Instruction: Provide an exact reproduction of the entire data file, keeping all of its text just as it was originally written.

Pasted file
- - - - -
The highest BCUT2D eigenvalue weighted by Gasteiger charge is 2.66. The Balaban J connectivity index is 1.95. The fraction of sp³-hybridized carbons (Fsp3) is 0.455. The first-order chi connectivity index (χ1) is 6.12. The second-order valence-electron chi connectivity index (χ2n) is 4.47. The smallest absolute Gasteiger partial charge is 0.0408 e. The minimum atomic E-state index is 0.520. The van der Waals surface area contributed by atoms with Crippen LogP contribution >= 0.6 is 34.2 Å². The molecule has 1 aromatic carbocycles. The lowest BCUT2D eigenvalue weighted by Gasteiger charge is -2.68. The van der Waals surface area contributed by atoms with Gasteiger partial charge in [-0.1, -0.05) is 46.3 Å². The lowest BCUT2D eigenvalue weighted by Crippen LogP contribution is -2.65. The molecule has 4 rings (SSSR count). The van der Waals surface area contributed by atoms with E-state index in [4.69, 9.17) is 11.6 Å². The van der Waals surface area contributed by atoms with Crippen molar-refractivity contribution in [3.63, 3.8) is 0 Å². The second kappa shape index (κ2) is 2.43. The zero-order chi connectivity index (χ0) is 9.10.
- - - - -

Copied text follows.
The highest BCUT2D eigenvalue weighted by Gasteiger charge is 2.66. The Balaban J connectivity index is 1.95. The fraction of sp³-hybridized carbons (Fsp3) is 0.455. The first-order chi connectivity index (χ1) is 6.12. The second-order valence-electron chi connectivity index (χ2n) is 4.47. The smallest absolute Gasteiger partial charge is 0.0408 e. The minimum atomic E-state index is 0.520. The van der Waals surface area contributed by atoms with Crippen LogP contribution >= 0.6 is 34.2 Å². The molecule has 1 aromatic carbocycles. The lowest BCUT2D eigenvalue weighted by Gasteiger charge is -2.68. The van der Waals surface area contributed by atoms with Gasteiger partial charge in [-0.1, -0.05) is 46.3 Å². The lowest BCUT2D eigenvalue weighted by Crippen LogP contribution is -2.65. The molecule has 4 rings (SSSR count). The van der Waals surface area contributed by atoms with E-state index in [4.69, 9.17) is 11.6 Å². The van der Waals surface area contributed by atoms with Crippen molar-refractivity contribution in [3.63, 3.8) is 0 Å². The second kappa shape index (κ2) is 2.43. The zero-order chi connectivity index (χ0) is 9.10.